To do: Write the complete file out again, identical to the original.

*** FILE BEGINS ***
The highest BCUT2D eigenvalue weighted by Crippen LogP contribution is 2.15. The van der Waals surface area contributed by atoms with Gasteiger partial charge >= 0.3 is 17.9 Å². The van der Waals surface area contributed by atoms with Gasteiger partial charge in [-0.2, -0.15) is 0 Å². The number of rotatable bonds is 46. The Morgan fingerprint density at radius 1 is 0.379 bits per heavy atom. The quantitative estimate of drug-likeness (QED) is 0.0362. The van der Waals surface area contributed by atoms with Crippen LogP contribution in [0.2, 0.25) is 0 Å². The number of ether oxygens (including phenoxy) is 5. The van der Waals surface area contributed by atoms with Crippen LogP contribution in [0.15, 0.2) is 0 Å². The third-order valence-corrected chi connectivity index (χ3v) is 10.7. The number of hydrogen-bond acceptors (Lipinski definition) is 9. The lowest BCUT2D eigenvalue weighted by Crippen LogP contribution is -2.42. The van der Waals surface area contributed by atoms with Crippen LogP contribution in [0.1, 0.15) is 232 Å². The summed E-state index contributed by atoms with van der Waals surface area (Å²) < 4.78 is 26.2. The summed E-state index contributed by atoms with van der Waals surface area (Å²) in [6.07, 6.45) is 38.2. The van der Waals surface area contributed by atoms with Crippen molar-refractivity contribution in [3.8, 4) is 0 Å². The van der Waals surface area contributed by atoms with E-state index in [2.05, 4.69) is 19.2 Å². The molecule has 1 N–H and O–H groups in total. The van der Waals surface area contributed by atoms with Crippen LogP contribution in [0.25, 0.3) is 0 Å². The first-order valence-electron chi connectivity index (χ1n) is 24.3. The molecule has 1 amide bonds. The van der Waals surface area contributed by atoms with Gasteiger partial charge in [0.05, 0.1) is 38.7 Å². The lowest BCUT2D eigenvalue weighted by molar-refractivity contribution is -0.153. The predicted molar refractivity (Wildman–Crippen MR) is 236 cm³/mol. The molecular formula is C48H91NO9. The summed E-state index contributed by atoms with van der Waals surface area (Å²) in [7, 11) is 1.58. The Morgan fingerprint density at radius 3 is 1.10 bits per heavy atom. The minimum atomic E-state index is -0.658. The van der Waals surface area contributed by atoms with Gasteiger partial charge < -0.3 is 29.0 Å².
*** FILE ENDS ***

The highest BCUT2D eigenvalue weighted by Crippen LogP contribution is 2.15. The van der Waals surface area contributed by atoms with Gasteiger partial charge >= 0.3 is 17.9 Å². The van der Waals surface area contributed by atoms with Gasteiger partial charge in [-0.2, -0.15) is 0 Å². The number of rotatable bonds is 46. The Morgan fingerprint density at radius 1 is 0.379 bits per heavy atom. The quantitative estimate of drug-likeness (QED) is 0.0362. The van der Waals surface area contributed by atoms with Crippen LogP contribution in [0.2, 0.25) is 0 Å². The number of ether oxygens (including phenoxy) is 5. The van der Waals surface area contributed by atoms with Crippen LogP contribution in [0.15, 0.2) is 0 Å². The third-order valence-corrected chi connectivity index (χ3v) is 10.7. The number of hydrogen-bond acceptors (Lipinski definition) is 9. The lowest BCUT2D eigenvalue weighted by Crippen LogP contribution is -2.42. The van der Waals surface area contributed by atoms with Crippen LogP contribution in [0.1, 0.15) is 232 Å². The summed E-state index contributed by atoms with van der Waals surface area (Å²) < 4.78 is 26.2. The summed E-state index contributed by atoms with van der Waals surface area (Å²) in [6.07, 6.45) is 38.2. The van der Waals surface area contributed by atoms with Crippen molar-refractivity contribution in [3.8, 4) is 0 Å². The van der Waals surface area contributed by atoms with E-state index in [2.05, 4.69) is 19.2 Å². The molecule has 1 N–H and O–H groups in total. The van der Waals surface area contributed by atoms with Crippen LogP contribution in [0.25, 0.3) is 0 Å². The first-order valence-electron chi connectivity index (χ1n) is 24.3. The molecule has 1 amide bonds. The van der Waals surface area contributed by atoms with Gasteiger partial charge in [0.05, 0.1) is 38.7 Å². The lowest BCUT2D eigenvalue weighted by molar-refractivity contribution is -0.153. The predicted molar refractivity (Wildman–Crippen MR) is 236 cm³/mol. The molecular formula is C48H91NO9. The summed E-state index contributed by atoms with van der Waals surface area (Å²) in [7, 11) is 1.58. The Morgan fingerprint density at radius 3 is 1.10 bits per heavy atom. The minimum atomic E-state index is -0.658. The van der Waals surface area contributed by atoms with Gasteiger partial charge < -0.3 is 29.0 Å².